(Update) 14.34: Shares in GlaxoSmithKline (GSK) tumbled 6% as the strong pound and sliding sales of respiratory treatment Advair forced the drugs giant to warn on profits.
The company, a widely held income stock held by many private investors and funds, cut its 2014 earnings outlook after sales plunged 13% in the second quarter. Sales in China, where Glaxo is accused of bribing doctors to use its medicines, fell 25% on a year ago. Chief executive Andrew Witty said he was 'very concerned' about the corruption scandal. Its shares later recovered some ground but remained 72p or 4.8% lower at £14.80 on the day. Over one year they are down 12%.
The FTSE 100 edged slightly higher, up 7.7 points to 6,803, despite reports of two of Ukraine's military jets being downed by separatists, a week after the MH17 airline was destroyed, killing everyone on board.
10.00: The FTSE 100 traded flat as investors trod cautiously, fearing more punitive European Union (EU) sanctions against Russia following the shooting down of a passenger plane over the Ukraine, allegedly by pro-Russia rebels.
The FTSE 100 added a single point to trade at 6,797, as investors took a breather following gains made yesterday on signs of an easing to the Ukraine crisis. Weak EU sanctions against Russia led to further bullishness.
'Despite tough talk and the beating drums of action during the prelude to the EU foreign ministers meeting, it didn't amount to much other than a widening of Russian individuals on the naughty list,' said Jonathan Sudaria, dealer at Capital Spreads.
'The inability of the EU members to rise above national self-interest was taken as a bullish sign by markets as they realised Europe wouldn't be throwing anything at Russia worth retaliating to; and the major indices had one of their best days for months.'
'However, Europe wasn't completely void of backbone as tier three economy crippling sanctions are penned for discussion on Thursday and the door to punitive economic sanctions on the Russian economy still remains ajar.'
Kerry Craig, market strategist at JPMorgan Asset Management, said only a curtailment of energy exports on Russia would have a meaningful impact on investor sentiment, and that despite the geopolitical tensions he was still 'cautiously overweight towards risk assets and equities'.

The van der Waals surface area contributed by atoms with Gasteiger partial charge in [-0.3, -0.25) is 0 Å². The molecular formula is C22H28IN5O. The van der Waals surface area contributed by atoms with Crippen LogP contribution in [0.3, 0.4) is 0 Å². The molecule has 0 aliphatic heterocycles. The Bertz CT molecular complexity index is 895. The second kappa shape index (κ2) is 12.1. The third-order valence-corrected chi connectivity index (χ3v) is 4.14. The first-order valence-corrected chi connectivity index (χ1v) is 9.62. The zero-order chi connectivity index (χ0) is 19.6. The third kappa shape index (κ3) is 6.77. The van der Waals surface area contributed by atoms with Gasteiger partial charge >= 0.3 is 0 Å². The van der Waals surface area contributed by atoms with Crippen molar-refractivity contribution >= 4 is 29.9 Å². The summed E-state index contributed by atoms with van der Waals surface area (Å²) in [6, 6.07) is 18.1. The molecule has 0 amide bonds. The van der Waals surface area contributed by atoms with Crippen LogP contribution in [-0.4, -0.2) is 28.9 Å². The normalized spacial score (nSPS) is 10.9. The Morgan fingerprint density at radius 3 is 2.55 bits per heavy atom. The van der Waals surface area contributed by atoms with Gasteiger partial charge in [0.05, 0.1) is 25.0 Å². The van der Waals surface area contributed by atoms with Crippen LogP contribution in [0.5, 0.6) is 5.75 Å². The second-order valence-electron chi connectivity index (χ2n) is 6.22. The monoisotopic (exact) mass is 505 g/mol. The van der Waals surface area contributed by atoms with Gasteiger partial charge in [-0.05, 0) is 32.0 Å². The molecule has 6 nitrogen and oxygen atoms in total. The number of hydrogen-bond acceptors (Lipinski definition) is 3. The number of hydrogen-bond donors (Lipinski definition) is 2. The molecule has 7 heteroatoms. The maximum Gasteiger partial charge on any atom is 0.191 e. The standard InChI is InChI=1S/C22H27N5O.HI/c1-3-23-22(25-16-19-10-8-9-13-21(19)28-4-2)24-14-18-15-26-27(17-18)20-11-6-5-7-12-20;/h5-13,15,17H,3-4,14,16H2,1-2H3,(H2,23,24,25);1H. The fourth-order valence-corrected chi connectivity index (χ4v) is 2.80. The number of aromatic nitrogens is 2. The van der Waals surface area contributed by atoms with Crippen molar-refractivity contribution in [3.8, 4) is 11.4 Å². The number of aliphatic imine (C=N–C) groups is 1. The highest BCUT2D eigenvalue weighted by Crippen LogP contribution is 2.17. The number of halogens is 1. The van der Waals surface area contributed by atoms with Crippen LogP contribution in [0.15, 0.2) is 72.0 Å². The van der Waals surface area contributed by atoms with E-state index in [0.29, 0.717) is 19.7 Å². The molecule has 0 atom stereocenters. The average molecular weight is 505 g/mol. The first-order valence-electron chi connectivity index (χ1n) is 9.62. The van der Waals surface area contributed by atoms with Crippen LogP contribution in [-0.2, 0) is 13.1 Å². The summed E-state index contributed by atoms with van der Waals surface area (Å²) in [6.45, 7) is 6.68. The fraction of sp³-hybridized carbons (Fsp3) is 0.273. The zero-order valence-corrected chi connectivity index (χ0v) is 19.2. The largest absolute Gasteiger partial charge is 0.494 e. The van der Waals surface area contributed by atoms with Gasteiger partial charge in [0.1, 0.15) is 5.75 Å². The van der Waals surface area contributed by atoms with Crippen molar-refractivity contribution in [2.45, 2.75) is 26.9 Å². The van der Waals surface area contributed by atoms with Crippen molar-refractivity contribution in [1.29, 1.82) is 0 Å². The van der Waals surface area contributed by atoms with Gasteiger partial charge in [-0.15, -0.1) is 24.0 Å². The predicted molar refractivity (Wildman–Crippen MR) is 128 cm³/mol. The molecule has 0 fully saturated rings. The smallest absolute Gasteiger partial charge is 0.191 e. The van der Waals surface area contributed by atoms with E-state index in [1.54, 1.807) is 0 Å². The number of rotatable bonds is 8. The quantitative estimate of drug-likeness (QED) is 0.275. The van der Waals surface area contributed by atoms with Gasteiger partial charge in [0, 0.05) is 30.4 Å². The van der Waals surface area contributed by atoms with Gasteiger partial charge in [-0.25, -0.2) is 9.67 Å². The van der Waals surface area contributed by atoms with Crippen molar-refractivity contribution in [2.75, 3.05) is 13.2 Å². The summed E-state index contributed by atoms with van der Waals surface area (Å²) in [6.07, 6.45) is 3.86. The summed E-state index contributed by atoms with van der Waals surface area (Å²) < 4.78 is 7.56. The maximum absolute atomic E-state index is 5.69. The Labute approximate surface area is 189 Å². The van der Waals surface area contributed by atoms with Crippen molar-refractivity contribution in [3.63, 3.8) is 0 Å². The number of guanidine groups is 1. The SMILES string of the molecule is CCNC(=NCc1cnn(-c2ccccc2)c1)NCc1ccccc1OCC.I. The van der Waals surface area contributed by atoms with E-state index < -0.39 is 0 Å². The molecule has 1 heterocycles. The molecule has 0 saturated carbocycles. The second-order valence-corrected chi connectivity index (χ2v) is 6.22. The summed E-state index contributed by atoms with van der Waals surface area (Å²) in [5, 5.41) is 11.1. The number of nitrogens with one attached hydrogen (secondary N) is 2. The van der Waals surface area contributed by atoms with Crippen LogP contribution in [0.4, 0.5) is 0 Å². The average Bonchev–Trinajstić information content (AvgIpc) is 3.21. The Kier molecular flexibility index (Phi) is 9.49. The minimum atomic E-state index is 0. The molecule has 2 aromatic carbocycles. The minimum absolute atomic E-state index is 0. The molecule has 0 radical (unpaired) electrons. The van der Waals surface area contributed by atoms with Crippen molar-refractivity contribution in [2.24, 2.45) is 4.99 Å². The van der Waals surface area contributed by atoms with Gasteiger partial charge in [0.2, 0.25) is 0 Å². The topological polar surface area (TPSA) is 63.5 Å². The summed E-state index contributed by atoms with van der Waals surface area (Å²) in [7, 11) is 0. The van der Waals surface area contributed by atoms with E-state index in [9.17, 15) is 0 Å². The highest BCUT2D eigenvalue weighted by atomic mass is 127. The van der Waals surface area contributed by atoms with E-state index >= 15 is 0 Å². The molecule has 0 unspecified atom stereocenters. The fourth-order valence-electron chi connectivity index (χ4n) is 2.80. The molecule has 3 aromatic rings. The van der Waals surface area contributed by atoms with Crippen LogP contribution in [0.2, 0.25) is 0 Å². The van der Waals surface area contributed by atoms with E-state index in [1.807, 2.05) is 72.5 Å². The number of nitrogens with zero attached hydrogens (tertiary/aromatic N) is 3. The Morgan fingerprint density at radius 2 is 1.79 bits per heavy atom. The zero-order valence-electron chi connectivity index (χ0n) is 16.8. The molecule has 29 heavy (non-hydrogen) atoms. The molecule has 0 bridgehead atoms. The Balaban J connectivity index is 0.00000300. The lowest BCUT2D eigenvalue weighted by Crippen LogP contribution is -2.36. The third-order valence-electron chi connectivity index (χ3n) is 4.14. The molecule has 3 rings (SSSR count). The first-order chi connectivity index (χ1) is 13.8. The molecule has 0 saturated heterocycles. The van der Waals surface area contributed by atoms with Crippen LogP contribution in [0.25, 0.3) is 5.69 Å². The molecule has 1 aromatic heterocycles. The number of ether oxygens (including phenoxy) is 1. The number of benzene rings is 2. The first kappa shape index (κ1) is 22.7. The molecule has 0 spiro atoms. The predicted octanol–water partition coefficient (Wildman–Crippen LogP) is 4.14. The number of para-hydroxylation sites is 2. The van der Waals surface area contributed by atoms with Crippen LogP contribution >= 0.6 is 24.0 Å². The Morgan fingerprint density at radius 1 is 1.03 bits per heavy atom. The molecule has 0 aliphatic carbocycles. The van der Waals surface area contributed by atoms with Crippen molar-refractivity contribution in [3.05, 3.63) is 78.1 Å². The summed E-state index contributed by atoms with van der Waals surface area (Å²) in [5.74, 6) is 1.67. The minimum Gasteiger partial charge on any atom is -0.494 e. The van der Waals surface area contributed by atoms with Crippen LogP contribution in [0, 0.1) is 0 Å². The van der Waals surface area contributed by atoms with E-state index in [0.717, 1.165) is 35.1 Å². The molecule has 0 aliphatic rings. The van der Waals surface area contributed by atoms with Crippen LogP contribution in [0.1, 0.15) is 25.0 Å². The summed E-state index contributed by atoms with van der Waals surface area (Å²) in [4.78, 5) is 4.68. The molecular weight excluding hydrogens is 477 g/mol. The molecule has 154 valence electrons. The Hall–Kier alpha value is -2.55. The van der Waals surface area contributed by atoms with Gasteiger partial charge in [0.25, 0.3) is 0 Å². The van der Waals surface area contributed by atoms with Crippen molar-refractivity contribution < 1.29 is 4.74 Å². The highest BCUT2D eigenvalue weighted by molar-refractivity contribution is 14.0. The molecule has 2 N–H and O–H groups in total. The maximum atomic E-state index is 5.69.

'Right now, Russia seems to want to avoid further sanctions. Could lead to meaningful peace talks or a quicker resolution to the crisis,' he said.
Capita (CPI) was the big riser on the FTSE 100, jumping 3.5% to £11.96 as it reported an 11% rise in first-half revenue, helped by £1.3 billion of major contract wins. Chief executive Andy Parker said he was confident the outsourcing group could deliver full-year revenue growth of at least 8%.
Peel Hunt analyst Christopher Bamberry, who has the stock rated 'buy' with a £11.55 target price, said the results showed a good platform for long-term growth.
'While we are not changing forecasts at this point, we continue to see strong upward pressure, given the continuing recovery in Capita's more economically sensitive transactional businesses, continued mergers and acquisition activity, and the potential for further big ticket contract wins.'
SSE (SSE) was the biggest faller, dropping 3.2% to £14.92, after going ex-dividend. Catalyst maker Johnson Matthey (JMAT) fell 2.3% to £29.90 after announcing an 11% drop in first quarter underlying profits.
Outside the FTSE 100, 'mid cap' stock Renishaw (RSW) surged 15.2% to £16.92 after reporting a 17% jump in full-year pre-tax profit.
Timing of interest rate rise in the balance
Minutes of the Bank of England's July monetary policy committee meeting meanwhile suggested the argument over an interest rate rise late this year or early next is tightly balanced.
The minutes pointed to contradictory signs from inflation - which rose unexpectedly to 1.9% in June - and wages, which remain weak in the face of strong rises in employment.
'On one intepretation, the risk of a small rise in Bank rate derailing the expansion and leaving inflation below the target in the medium term was receding as that expansion became more established. Some survey indicators of wage growth had already picked up materially and, although the degree of slack was highly uncertain, it was likely that it was being absorbed more rapidly than had been envisaged in the May Inflation Report projection,' the minutes read.
'On an alternative interpretation, although the domestic economy was growing at or above longer-term average rates, there was little indication of inflationary pressures building and there was uncertainty as to whether there had been a more structural change in the relationship between the labour market and inflation. A premature tighetning in monetary policy might leave the economy vulnerable to shocks, with the effectiveness of any further stimulus uncertain.'
'Against this backdrop, the committee agreed that no increase was warranted at this meeting, although for some members the decision had become more balanced in the past few months than earlier in the year.'